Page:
Commentators in uniform
Once settler leaders realize that the IDF is no longer the rioters' defense force, perhaps they will make an effort to rein in the violent youth.
In the wake of the terror attack on Professor Ze'ev Sternhell, members of the government have engaged in an open competition - which one will more damningly condemn the extreme right and which will propose more stringent measures against the perpetrators who targeted the Israeli intellectual solely for his opinions. As if they were a panel of commentators, the ministers noted the direct link between the attack on the Jewish leftist and the Jewish violence against Palestinians in the territories. Like newspaper columnists, they complained of the authorities' powerlessness in the face of the ongoing unruly behavior by a gang of violent settlers in the West Bank.
This past weekend, joining the onlookers, commentators and the prophets of doom was GOC Central Command Gadi Shamni, as if he did not bear direct responsibility for what occurs in the West Bank. In an interview with Haaretz, the general condemned "fringe elements that are expanding" and operating against Palestinians and the security forces, and which disrupt the Israel Defense Forces' ability to execute its missions in the territories. The most senior officer in the West Bank, the sovereign of the territories, acknowledged that the IDF is indeed responsible for law and order.
Alas, the overall responsibility for enforcing the law in the territories rests on the IDF's shoulders, and not just due to formal considerations. Its extensive deployment of forces on the ground and the various means at their disposal allow it to be the first to arrive at the scene of any criminal activity. Law-enforcement regulations in the territories empower Shamni's soldiers with authority similar to that of police officers.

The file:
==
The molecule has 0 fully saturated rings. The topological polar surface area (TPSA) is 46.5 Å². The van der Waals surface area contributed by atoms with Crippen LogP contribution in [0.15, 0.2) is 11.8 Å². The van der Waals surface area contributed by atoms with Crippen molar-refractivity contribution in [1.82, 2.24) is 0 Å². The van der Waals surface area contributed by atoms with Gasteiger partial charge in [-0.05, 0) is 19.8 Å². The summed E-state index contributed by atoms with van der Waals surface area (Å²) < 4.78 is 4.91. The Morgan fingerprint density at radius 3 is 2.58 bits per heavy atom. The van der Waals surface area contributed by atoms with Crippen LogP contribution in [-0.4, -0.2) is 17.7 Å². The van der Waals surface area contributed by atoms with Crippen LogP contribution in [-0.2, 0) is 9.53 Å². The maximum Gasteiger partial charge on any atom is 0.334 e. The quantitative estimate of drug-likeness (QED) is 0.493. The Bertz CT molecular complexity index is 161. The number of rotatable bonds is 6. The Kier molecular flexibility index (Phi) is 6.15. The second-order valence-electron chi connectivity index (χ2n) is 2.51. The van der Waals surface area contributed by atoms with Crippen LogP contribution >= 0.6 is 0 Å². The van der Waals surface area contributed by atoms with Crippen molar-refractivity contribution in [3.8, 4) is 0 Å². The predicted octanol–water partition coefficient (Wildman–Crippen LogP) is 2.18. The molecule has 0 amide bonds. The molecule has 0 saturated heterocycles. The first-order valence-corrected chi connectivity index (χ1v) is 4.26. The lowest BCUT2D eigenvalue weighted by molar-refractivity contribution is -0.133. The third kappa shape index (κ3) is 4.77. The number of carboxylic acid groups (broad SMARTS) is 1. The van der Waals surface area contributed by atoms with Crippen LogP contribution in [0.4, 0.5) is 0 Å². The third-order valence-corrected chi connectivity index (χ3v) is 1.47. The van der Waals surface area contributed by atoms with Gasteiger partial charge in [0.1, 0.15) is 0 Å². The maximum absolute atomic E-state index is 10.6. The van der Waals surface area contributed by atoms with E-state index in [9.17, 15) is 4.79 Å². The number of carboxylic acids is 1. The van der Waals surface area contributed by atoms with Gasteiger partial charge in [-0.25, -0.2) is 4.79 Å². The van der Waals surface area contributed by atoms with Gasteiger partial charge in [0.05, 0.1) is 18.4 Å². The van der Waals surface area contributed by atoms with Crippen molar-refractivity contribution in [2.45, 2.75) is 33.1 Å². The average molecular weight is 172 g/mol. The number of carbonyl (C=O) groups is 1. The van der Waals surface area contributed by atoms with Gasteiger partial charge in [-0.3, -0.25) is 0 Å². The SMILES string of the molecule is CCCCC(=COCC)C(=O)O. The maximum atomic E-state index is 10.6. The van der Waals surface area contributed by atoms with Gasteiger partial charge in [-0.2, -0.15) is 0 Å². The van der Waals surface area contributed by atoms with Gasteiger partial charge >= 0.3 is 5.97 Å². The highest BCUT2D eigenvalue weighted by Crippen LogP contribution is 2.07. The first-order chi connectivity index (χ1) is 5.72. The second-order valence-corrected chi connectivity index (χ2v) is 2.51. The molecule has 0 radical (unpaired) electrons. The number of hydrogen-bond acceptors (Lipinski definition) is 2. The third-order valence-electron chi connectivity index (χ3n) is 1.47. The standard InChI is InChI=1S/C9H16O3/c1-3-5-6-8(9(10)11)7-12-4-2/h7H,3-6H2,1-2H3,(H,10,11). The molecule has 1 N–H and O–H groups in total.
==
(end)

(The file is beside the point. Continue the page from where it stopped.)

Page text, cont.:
The general claimed that factions of the rabbinic and political leadership support the Jewish thugs, whether through explicit statements or in silence. Shamni certainly knows that not only religious and political figures are enabling a few hundred bullies to leave their imprint on an entire region. If it were not for the support of some of the officers under Shamni's command - whether through active assistance or restraint in the face of wholesale violations of the law - the West Bank would not have turned into abandoned territory. Military jails are packed with young Palestinians convicted of far less serious crimes than the violent acts of which the settlers are accused.
Three and a half years ago, in a report on the West Bank outposts, attorney Talia Sasson noted "the commanding spirit," as it was described to her: Even though the outposts were illegal, it was not for IDF soldiers to view the settlers' actions through the prism of the law because they were carrying out "a Zionist deed" worthy of "turning a blind eye, a wink, a double message."
The central command chief's message must be clear and unequivocal: The Zionism of the new century has absolutely nothing in common with harming the rights and well-being of a civilian population subject to the mercy of the State of Israel. The order must be clearly understood down to the last soldier: A Jew who raises his hand against a Palestinian or sets fire to his olive grove is subject to the same punishment under the law as a Palestinian who harms a Jew or his or her property.
Once settler leaders realize that the IDF is no longer the rioters' defense force, perhaps they will make an effort to rein in the violent youth. The arrest and swift indictment of the former head of the Kedumim regional council, Daniella Weiss, for striking a police officer, obstruction of justice and harassing an officer while on duty is a small step in the right direction. One must hope that it foreshadows a policy change, even if it comes infuriatingly too late.